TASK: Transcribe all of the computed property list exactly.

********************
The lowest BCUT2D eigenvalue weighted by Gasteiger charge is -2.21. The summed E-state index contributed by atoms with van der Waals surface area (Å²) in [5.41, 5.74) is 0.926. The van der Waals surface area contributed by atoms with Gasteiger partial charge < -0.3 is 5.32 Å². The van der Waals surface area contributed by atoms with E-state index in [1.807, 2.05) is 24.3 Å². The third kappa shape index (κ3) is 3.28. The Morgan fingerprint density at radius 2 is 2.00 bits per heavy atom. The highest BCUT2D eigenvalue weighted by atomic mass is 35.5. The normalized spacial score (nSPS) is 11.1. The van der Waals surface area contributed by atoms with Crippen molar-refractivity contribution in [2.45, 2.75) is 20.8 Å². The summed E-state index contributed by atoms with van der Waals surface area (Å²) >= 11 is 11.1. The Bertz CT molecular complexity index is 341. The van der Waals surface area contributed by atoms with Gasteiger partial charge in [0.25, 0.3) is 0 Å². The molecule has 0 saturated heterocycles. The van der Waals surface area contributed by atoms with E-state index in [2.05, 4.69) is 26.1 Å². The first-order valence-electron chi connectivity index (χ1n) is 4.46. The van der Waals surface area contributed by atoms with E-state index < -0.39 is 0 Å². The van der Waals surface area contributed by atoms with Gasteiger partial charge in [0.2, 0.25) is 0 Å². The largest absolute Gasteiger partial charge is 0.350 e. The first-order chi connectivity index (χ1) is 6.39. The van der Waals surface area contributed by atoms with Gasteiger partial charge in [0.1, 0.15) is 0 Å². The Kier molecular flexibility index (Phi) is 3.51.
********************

The lowest BCUT2D eigenvalue weighted by Gasteiger charge is -2.21. The summed E-state index contributed by atoms with van der Waals surface area (Å²) in [5.41, 5.74) is 0.926. The van der Waals surface area contributed by atoms with Gasteiger partial charge < -0.3 is 5.32 Å². The van der Waals surface area contributed by atoms with E-state index in [1.807, 2.05) is 24.3 Å². The third kappa shape index (κ3) is 3.28. The Morgan fingerprint density at radius 2 is 2.00 bits per heavy atom. The highest BCUT2D eigenvalue weighted by atomic mass is 35.5. The normalized spacial score (nSPS) is 11.1. The van der Waals surface area contributed by atoms with Crippen molar-refractivity contribution in [2.45, 2.75) is 20.8 Å². The summed E-state index contributed by atoms with van der Waals surface area (Å²) >= 11 is 11.1. The Bertz CT molecular complexity index is 341. The van der Waals surface area contributed by atoms with Gasteiger partial charge in [0.25, 0.3) is 0 Å². The molecule has 0 saturated heterocycles. The van der Waals surface area contributed by atoms with E-state index in [2.05, 4.69) is 26.1 Å². The first-order valence-electron chi connectivity index (χ1n) is 4.46. The van der Waals surface area contributed by atoms with E-state index < -0.39 is 0 Å². The van der Waals surface area contributed by atoms with Gasteiger partial charge in [0.2, 0.25) is 0 Å². The largest absolute Gasteiger partial charge is 0.350 e. The first-order chi connectivity index (χ1) is 6.39. The van der Waals surface area contributed by atoms with Gasteiger partial charge in [0.1, 0.15) is 0 Å². The Kier molecular flexibility index (Phi) is 3.51.